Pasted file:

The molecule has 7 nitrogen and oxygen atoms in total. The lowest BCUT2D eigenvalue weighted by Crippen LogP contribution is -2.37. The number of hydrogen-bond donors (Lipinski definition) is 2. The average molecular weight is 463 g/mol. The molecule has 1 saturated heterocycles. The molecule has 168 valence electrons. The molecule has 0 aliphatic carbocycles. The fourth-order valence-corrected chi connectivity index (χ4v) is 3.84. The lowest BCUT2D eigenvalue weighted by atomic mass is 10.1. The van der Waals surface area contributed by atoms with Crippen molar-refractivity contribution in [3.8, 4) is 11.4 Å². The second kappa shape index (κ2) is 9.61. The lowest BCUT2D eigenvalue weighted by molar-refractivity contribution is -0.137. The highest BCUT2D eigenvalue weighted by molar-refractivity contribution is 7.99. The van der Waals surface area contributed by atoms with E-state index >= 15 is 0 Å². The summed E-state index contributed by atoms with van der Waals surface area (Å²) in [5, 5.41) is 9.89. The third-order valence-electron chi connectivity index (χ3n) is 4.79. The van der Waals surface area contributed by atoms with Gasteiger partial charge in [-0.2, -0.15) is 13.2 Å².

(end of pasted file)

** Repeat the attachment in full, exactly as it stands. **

The molecule has 7 nitrogen and oxygen atoms in total. The lowest BCUT2D eigenvalue weighted by Crippen LogP contribution is -2.37. The number of hydrogen-bond donors (Lipinski definition) is 2. The average molecular weight is 463 g/mol. The molecule has 1 saturated heterocycles. The molecule has 168 valence electrons. The molecule has 0 aliphatic carbocycles. The fourth-order valence-corrected chi connectivity index (χ4v) is 3.84. The lowest BCUT2D eigenvalue weighted by atomic mass is 10.1. The van der Waals surface area contributed by atoms with Crippen molar-refractivity contribution in [3.8, 4) is 11.4 Å². The second kappa shape index (κ2) is 9.61. The lowest BCUT2D eigenvalue weighted by molar-refractivity contribution is -0.137. The highest BCUT2D eigenvalue weighted by molar-refractivity contribution is 7.99. The van der Waals surface area contributed by atoms with E-state index >= 15 is 0 Å². The summed E-state index contributed by atoms with van der Waals surface area (Å²) in [5, 5.41) is 9.89. The third-order valence-electron chi connectivity index (χ3n) is 4.79. The van der Waals surface area contributed by atoms with Gasteiger partial charge in [-0.2, -0.15) is 13.2 Å².